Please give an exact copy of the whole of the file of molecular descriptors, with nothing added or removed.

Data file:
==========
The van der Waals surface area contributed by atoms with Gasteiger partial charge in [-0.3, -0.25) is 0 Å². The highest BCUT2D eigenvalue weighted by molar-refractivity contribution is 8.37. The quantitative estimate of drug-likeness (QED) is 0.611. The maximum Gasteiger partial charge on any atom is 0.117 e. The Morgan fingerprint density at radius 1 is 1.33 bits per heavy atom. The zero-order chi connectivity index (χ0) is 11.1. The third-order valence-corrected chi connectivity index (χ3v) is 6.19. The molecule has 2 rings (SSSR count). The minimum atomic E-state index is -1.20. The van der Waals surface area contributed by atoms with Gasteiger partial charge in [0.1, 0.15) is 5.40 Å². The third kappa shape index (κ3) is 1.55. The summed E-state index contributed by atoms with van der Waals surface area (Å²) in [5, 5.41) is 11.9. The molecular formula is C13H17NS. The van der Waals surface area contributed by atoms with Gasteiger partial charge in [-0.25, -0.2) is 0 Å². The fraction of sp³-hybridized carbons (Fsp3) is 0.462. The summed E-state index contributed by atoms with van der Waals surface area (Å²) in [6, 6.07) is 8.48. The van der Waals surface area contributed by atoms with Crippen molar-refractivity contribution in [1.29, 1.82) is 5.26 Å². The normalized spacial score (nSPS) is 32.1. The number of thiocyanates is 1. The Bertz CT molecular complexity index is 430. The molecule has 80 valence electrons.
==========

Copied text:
The van der Waals surface area contributed by atoms with Gasteiger partial charge in [-0.3, -0.25) is 0 Å². The highest BCUT2D eigenvalue weighted by molar-refractivity contribution is 8.37. The quantitative estimate of drug-likeness (QED) is 0.611. The maximum Gasteiger partial charge on any atom is 0.117 e. The Morgan fingerprint density at radius 1 is 1.33 bits per heavy atom. The zero-order chi connectivity index (χ0) is 11.1. The third-order valence-corrected chi connectivity index (χ3v) is 6.19. The molecule has 2 rings (SSSR count). The minimum atomic E-state index is -1.20. The van der Waals surface area contributed by atoms with Gasteiger partial charge in [0.1, 0.15) is 5.40 Å². The third kappa shape index (κ3) is 1.55. The summed E-state index contributed by atoms with van der Waals surface area (Å²) in [5, 5.41) is 11.9. The molecular formula is C13H17NS. The van der Waals surface area contributed by atoms with Gasteiger partial charge in [-0.25, -0.2) is 0 Å². The fraction of sp³-hybridized carbons (Fsp3) is 0.462. The summed E-state index contributed by atoms with van der Waals surface area (Å²) in [6, 6.07) is 8.48. The van der Waals surface area contributed by atoms with Crippen molar-refractivity contribution in [1.29, 1.82) is 5.26 Å². The normalized spacial score (nSPS) is 32.1. The number of thiocyanates is 1. The Bertz CT molecular complexity index is 430. The molecule has 80 valence electrons.